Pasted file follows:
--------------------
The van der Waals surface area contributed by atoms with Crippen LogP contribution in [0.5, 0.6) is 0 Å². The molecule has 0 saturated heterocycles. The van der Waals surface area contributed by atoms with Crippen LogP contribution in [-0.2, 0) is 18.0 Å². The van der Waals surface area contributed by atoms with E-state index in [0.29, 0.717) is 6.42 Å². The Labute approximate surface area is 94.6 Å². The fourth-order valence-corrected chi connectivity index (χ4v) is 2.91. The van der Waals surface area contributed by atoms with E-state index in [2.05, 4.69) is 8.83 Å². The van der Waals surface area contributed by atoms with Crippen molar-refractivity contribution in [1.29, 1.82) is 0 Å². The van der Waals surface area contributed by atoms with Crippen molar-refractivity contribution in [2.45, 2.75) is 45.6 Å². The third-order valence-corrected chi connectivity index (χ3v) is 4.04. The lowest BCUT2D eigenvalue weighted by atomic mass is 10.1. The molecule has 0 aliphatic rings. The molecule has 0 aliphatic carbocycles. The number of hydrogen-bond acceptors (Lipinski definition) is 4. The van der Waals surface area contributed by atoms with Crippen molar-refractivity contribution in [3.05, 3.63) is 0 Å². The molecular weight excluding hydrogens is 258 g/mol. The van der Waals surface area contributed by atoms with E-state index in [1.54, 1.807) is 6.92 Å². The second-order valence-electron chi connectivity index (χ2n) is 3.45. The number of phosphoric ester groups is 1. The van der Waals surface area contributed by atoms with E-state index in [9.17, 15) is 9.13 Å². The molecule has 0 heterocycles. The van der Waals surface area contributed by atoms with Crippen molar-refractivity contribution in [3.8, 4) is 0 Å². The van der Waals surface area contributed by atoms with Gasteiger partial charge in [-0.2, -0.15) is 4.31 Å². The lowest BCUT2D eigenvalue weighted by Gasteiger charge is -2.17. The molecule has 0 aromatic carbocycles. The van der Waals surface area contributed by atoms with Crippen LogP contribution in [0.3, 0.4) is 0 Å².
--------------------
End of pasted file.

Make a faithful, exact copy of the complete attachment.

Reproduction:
The van der Waals surface area contributed by atoms with Crippen LogP contribution in [0.5, 0.6) is 0 Å². The molecule has 0 saturated heterocycles. The van der Waals surface area contributed by atoms with Crippen LogP contribution in [-0.2, 0) is 18.0 Å². The van der Waals surface area contributed by atoms with E-state index in [0.29, 0.717) is 6.42 Å². The Labute approximate surface area is 94.6 Å². The fourth-order valence-corrected chi connectivity index (χ4v) is 2.91. The van der Waals surface area contributed by atoms with E-state index in [2.05, 4.69) is 8.83 Å². The van der Waals surface area contributed by atoms with Crippen molar-refractivity contribution in [1.29, 1.82) is 0 Å². The van der Waals surface area contributed by atoms with Crippen molar-refractivity contribution in [2.45, 2.75) is 45.6 Å². The third-order valence-corrected chi connectivity index (χ3v) is 4.04. The lowest BCUT2D eigenvalue weighted by atomic mass is 10.1. The molecule has 0 aliphatic rings. The molecule has 0 aliphatic carbocycles. The number of hydrogen-bond acceptors (Lipinski definition) is 4. The van der Waals surface area contributed by atoms with Crippen molar-refractivity contribution in [3.05, 3.63) is 0 Å². The molecular weight excluding hydrogens is 258 g/mol. The van der Waals surface area contributed by atoms with E-state index in [1.54, 1.807) is 6.92 Å². The second-order valence-electron chi connectivity index (χ2n) is 3.45. The number of phosphoric ester groups is 1. The van der Waals surface area contributed by atoms with E-state index in [9.17, 15) is 9.13 Å². The molecule has 0 heterocycles. The van der Waals surface area contributed by atoms with Crippen molar-refractivity contribution in [3.8, 4) is 0 Å². The van der Waals surface area contributed by atoms with Gasteiger partial charge in [-0.2, -0.15) is 4.31 Å². The lowest BCUT2D eigenvalue weighted by Gasteiger charge is -2.17. The molecule has 0 aromatic carbocycles. The van der Waals surface area contributed by atoms with Crippen LogP contribution in [0.3, 0.4) is 0 Å².